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10 international movies just added to Netflix

Jeffrey M. Anderson | April 21, 2014
It's almost time for the annual San Francisco International Film Festival, the oldest in the United States. And as it happens, Netflix just debuted a handful of international films. They have a different perspective on things--specifically, these films tend to have a more broad-minded view of eroticism and a more condemning view of violence. If anything, these 10 movies are proof that the world is becoming even more of a melting pot, with cultures mixing together into an interesting, amazing new brew. Hopefully you're in the mood to read subtitles!

The Witnesses (2007)

3/5 stars

Like many of his colleagues, French cinephile André Téchiné ( Wild Reeds) reviewed films for the magazine Cahiers du cinema, championing the work of auteur filmmakers the world over, before turning director. But unlike his colleagues, he never really became an auteur himself. Set in the 1980s, The Witnesses (2007) begins like a half-baked comedy of errors, centering around five characters. A gay, middle-aged doctor (Michel Blanc) picks up a lover in the park, who then turns around and seduces the doctor's best friend's husband (Sami Bouajila). It descends into an AIDS drama for a while, but then turns into something quite a bit more thoughtful and moving during its final quarter, revealing that Téchiné had something deeper in mind all along. The astoundingly beautiful Emmanuelle Béart also stars.

Secret Things (2002)

3/5 stars

Highly acclaimed in its native France, Jean-Claude Brisseau's Secret Things (a.k.a. Choses secrètes) (2002) doesn't often make sense, but it has enough sex, nudity, murder, and shocking visuals to make it worthy of an exploitation classic. It begins with two beautiful women, Sandrine (Sabrina Seyvecou) and Nathalie (Coralie Revel), working in a bar. When they're fired on the same day, they become roommates and experience a sexual awakening together. They then decide to get jobs and seduce their way to the top. But they don't count on meeting the mysterious Christophe (Fabrice Deville) who seems to have sinister powers and who may have something to do with a weird cloaked figure that occasionally lurks nearby. Director Brisseau went on to make the equally sexy, equally confusing The Exterminating Angels.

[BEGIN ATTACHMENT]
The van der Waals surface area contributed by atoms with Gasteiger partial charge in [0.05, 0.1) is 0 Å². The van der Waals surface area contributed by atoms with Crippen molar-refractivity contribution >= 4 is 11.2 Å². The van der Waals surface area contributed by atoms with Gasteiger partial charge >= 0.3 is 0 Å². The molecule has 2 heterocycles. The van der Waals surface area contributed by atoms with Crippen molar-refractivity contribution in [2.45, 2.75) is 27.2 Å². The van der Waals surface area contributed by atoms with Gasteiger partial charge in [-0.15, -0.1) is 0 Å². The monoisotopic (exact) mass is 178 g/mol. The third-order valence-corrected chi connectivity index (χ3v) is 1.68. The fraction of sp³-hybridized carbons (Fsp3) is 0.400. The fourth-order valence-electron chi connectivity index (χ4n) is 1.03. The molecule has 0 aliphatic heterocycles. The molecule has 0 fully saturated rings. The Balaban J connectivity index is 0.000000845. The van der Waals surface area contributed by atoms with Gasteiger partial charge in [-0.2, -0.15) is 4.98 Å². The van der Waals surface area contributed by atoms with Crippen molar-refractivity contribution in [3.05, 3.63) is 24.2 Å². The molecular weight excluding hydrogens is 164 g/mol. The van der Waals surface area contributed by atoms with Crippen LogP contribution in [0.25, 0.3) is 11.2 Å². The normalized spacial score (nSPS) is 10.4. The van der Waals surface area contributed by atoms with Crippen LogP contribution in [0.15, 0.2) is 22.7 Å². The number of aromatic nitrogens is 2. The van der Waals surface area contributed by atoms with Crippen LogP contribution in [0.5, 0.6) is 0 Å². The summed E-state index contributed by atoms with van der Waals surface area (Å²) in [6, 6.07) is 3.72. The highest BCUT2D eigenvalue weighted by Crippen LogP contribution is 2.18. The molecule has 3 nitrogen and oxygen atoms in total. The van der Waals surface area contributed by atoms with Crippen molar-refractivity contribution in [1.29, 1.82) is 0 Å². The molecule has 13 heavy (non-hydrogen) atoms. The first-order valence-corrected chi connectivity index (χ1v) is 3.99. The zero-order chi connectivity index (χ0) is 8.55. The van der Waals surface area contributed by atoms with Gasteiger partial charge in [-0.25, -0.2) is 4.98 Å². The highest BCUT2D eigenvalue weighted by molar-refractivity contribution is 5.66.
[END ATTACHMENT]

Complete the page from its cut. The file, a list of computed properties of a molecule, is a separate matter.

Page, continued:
Amores Perros (2000)

4/5 stars

Alejandro González Iñárritu's Amores Perros (2000), from Mexico, was a significant hit for a two-and-a-half-hour subtitled movie. Perhaps this was because its structure was so close to that of Pulp Fiction. It tells three stories, wherein bits and pieces of each intertwine with the others. A young man, Octavio (Gael Garcia Bernal), tries to raise money through fighting dogs so he can run away with his brother's wife. The movie opens with a blast, with Octvaio racing through the city streets, a bleeding dog in the back seat, being chased by a mysterious truck. In the other stories, we meet a beautiful model, a married businessman, and an ex-revolutionary murderer who spies on a young woman. A traffic accident ties everything together; it's the skeleton of the movie, but dogs are its heart. The movie is relentlessly violent and sometimes animals are involved, but if you have a strong stomach, it's exhilarating.

Burnt Money (2000)

3/5 stars

Hailing from Argentina, director Marcelo Piñeyro's Burnt Money (2000) comes from a true story that's legend to the locals. Nene (Leonardo Sbaraglia) and Angel (Eduardo Noriega) are lovers first, and robbers second, though that equation is tested when a job goes bad and they, along with the rest of their gang, must hide out in Uruguay, in a sweltering apartment. The tension grows thicker and sexual urges are pent up. Since Angel is wounded, Nene sneaks out for some companionship, which eventually leads to the bloody showdown. The movie doesn't try to transcend genre conventions, but rather embraces them, using the big climax as a kind of cathartic release to the increasing pressure.


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